Just how much money is made by the roasts — black-tie affairs attended by more than 2,000 guests who pay anywhere from $250 for one seat in the back to $50,000 for a ringside table — Gyure isn’t saying. The executive director declined to share financial data, and a copy of a 2016 balance sheet obtained by THR, prepared by an independent auditor, does not itemize revenue from the roast. It does, however, show that the club reported $3,522,478 in total assets and $3,522,478 for total liabilities. Yes, the same exact amount, either a bizarre coincidence or evidence of a misstatement, either intentional or in error. In that same annual statement, the club reported as an asset $800,000 for the land but does not list the building as an asset. Club officials would not comment on these figures.
One record available to the public, a 990 IRS filing for the club’s now-defunct charitable wing, the Friars Foundation, raises further questions. The IRS filing for the tax year ending June 30, 2015, shows net assets of $743,217. That year the club mounted the Lincoln Awards: A Concert for Veterans & the Military Family, an event benefiting the Wounded Warriors Project held at the John F. Kennedy Center for the Performing Arts in Washington featuring pretaped appearances by Michelle Obama and Bruce Springsteen. It exceeded all past Friars events in scale and budget and was touted as having been highly successful in terms of fundraising.
The 990 seems to confirm as much. It lists $1,406,884 in revenue under the heading “contributions and grants.” (By comparison, the 2014 figure is $47,198.) The club declined to comment on the tax form.
No tax return was filed the following year, and the foundation was dissolved in June. The whereabouts of the declared assets — and an itemization of the $1,344,403 in expenditures the foundation claimed — remain unknown. Says one member: “We have never seen any accounting and have asked the question numerous times: ‘Where’s the money?’ ”
According to Catsimatidis, who sat on the foundation board, the sum in question “was given away to 501(c)(3)s. I was there the day they gave it all away.” Though he believes money from the club’s operational budget is not properly accounted for, the foundation’s finances are solid. Still, Catsimatidis, who is worth an estimated $3.4 billion, has no idea who received the donations or whether a paper trail exists to track them. As for why the foundation was disbanded, Catsimatidis says, “There were arguments about when a show [like the Lincoln Awards] would be put on: For whom do the bells toll? Does the money go to the foundation or to the club?”
Gyure hasn’t answered that question to everyone’s satisfaction. Says one longtime member, “There is a complete gray area between the former Friars Foundation and the Friars Club. They are two separate entities, two separate checkbooks and sets of accounting — and we have been completely left in the dark.”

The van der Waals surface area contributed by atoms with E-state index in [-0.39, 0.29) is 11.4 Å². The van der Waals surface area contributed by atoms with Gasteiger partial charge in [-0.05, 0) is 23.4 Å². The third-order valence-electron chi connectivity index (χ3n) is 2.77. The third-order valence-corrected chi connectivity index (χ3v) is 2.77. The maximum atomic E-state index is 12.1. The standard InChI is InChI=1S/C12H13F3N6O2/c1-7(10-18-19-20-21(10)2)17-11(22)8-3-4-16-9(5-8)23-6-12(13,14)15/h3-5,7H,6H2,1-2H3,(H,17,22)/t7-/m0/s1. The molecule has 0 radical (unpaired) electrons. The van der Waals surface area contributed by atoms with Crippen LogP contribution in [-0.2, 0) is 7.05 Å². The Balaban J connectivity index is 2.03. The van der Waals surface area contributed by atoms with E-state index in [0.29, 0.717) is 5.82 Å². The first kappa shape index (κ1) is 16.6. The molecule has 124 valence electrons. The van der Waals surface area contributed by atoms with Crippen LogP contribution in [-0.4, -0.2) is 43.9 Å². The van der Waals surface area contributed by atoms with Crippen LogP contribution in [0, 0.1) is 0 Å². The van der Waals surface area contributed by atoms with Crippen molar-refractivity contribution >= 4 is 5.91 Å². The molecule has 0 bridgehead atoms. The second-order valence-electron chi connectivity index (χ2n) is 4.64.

There also are questions regarding unpaid property taxes. Public records indicate the club has failed to pay them for several consecutive quarters and is in arrears to the city to the tune of $154,037.65.
That has disturbed many returning members, who pay annual fees of $4,235 and must spend at least $375 on food, drink and entertainment per quarter. And there are fees: a monthly $300 tab for a “capital improvement fund” and a $100 monthly charge for something called “the Friars Benevolent Association,” listed online as a new nonprofit but whose nature and function is not clear. For frustrated members, the unanswered questions, federal probe and Charet’s continued presence leave a rancid taste and a longing for the way things used to be.
Citing the advice of lawyers, Gyure declined comment. A statement from the club’s attorneys says that it “is committed to full cooperation with the U.S. Attorney’s investigation and has been in dialogue with the U.S. Attorney’s Office to facilitate that cooperation. So as not to potentially impede the ongoing inquiry, we cannot comment further at this time.” Boggs adds this statement to THR on behalf of the club: “We couldn’t be more excited about the future of the Friars. We look forward to continuing our great tradition as a premier New York City establishment where the entertainment community can relax and entertain in an inviting setting.”
For his part, Gambale is content to keep his head down and the party going. “As far as the legalities of it all, I don’t know much about it,” he says. “But I do know all the people involved. They’re really getting a bad rap here — and unfortunately the club is suffering because of it.”
This story first appeared in the April 13 issue of The Hollywood Reporter magazine. To receive the magazine, click here to subscribe.